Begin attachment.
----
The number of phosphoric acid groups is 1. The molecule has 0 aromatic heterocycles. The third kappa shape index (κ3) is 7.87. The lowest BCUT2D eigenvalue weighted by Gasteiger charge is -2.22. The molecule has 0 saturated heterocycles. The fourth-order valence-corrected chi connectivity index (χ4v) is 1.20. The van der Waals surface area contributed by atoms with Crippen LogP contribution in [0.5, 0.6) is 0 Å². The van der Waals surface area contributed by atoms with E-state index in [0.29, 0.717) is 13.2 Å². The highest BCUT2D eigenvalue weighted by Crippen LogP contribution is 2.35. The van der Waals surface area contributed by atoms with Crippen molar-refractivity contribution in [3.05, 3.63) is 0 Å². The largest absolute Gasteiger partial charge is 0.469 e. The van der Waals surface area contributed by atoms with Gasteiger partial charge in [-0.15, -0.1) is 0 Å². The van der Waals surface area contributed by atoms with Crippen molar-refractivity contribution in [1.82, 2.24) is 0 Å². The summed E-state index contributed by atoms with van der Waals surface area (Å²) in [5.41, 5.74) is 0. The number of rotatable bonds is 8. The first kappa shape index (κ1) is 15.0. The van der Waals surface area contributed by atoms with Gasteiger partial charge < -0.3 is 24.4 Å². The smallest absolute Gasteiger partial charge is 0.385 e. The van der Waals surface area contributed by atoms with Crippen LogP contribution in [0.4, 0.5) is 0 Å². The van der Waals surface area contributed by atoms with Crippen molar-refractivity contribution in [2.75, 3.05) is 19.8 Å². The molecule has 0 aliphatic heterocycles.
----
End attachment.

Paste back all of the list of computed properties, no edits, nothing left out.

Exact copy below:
The number of phosphoric acid groups is 1. The molecule has 0 aromatic heterocycles. The third kappa shape index (κ3) is 7.87. The lowest BCUT2D eigenvalue weighted by Gasteiger charge is -2.22. The molecule has 0 saturated heterocycles. The fourth-order valence-corrected chi connectivity index (χ4v) is 1.20. The van der Waals surface area contributed by atoms with Crippen LogP contribution in [0.5, 0.6) is 0 Å². The van der Waals surface area contributed by atoms with E-state index in [0.29, 0.717) is 13.2 Å². The highest BCUT2D eigenvalue weighted by Crippen LogP contribution is 2.35. The van der Waals surface area contributed by atoms with Crippen molar-refractivity contribution in [3.05, 3.63) is 0 Å². The largest absolute Gasteiger partial charge is 0.469 e. The van der Waals surface area contributed by atoms with Gasteiger partial charge in [-0.15, -0.1) is 0 Å². The van der Waals surface area contributed by atoms with Crippen molar-refractivity contribution in [1.82, 2.24) is 0 Å². The summed E-state index contributed by atoms with van der Waals surface area (Å²) in [5.41, 5.74) is 0. The number of rotatable bonds is 8. The first kappa shape index (κ1) is 15.0. The van der Waals surface area contributed by atoms with Gasteiger partial charge < -0.3 is 24.4 Å². The smallest absolute Gasteiger partial charge is 0.385 e. The van der Waals surface area contributed by atoms with Crippen LogP contribution in [0.4, 0.5) is 0 Å². The van der Waals surface area contributed by atoms with Crippen molar-refractivity contribution in [2.75, 3.05) is 19.8 Å². The molecule has 0 aliphatic heterocycles.